Death Over Dinner

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It seems that Death Cafe has spawned a little brother, birthplace Portland Oregon, dob sometime earlier this summer. It’s name is Death Over Dinner. 

The aims of Death Over Dinner are pretty much the same as those of Death Cafe, namely, to get folk together to talk about you-know-what. It’s the initiative of Michael Hebb, who works at the University of Washington. The rationale for dinnertime deathchat? In Hebb’s words: “The dinner table is the most forgiving place for difficult conversation. The ritual of breaking bread creates warmth and connection, and puts us in touch with our humanity. It offers an environment that is more suitable than the usual places we discuss end of life.”

It’s a good formula. Death Cafe has already taught us that the model works. I must own up here to my own blindness to Death Cafe — I didn’t think it would. How wrong, sometimes, can we be.

The Death Over Dinner website is excellent. It is simple, instantly understandable and, above all, empowering. You can rapidly plan your own dinner party online. It is suggested that you give your guests, and yourself, a bit of homework in advance. You choose that from a bunch of truly excellent resources. The system generates an invitation to your guests together with tips about how you might facilitate the discussion. When it’s over, you can share your experience with the website which, usefully, pools them with others.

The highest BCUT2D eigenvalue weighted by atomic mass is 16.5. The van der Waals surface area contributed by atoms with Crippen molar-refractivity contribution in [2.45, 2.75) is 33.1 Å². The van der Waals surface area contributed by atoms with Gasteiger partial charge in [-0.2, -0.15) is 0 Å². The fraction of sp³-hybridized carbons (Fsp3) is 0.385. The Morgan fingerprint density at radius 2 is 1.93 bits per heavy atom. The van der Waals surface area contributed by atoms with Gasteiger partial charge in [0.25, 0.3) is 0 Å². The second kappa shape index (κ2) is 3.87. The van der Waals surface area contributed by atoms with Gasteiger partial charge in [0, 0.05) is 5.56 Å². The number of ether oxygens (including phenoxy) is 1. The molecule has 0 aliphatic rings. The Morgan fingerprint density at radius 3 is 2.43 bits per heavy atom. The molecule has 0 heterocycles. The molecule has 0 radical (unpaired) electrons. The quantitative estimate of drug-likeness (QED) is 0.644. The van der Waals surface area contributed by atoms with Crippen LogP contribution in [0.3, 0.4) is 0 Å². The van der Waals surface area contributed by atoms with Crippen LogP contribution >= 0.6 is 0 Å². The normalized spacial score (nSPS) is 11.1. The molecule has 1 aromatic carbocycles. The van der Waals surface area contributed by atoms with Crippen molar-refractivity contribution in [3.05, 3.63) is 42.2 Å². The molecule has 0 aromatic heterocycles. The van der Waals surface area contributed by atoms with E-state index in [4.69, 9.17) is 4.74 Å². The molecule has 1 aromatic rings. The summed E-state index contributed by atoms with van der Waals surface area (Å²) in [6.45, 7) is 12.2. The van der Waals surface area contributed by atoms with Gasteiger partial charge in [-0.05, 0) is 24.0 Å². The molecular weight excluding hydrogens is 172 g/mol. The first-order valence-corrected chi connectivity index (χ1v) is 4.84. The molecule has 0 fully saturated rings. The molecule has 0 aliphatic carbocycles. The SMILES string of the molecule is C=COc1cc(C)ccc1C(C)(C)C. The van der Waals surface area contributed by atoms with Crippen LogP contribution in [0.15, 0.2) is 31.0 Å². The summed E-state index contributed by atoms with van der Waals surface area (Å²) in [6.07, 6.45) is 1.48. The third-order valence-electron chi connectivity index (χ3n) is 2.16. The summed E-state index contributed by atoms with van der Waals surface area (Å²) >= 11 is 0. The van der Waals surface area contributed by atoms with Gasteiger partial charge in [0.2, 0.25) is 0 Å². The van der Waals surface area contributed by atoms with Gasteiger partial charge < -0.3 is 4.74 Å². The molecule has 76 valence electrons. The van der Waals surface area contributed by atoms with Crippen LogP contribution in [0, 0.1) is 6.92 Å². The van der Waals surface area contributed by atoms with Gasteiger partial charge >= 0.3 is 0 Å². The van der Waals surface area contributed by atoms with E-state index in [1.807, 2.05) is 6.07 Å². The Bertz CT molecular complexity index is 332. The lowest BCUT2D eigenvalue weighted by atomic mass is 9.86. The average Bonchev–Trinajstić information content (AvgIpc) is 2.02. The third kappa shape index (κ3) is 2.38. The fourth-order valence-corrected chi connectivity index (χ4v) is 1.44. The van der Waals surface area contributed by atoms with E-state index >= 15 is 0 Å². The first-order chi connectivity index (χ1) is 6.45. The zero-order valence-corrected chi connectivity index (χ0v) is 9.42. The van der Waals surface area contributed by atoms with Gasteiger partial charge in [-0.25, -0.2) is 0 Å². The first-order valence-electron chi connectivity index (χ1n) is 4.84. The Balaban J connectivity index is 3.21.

The website is highly functional. It’s a lovely piece of work. Top marks go to the collection of resources, written, audio and visual. 

There are downsides. It is very US-centric. I very much didn’t like: “We have gathered dozens of esteemed medical and wellness leaders to create an uplifting interactive adventure” because like most Brits I don’t like being told what’s good for me by leaders of any sort. These initiatives work best if they’re bottom- up — like Death Cafe.  

Given Death Cafe’s viral spread around the world, there’s probably a lot to be said for the two initiatives working together. 

You can have a dummy run on the website — fill out the form and see what you think of the contents of the email you get back moments later. 

There is much to commend this enterprise. Find the website here


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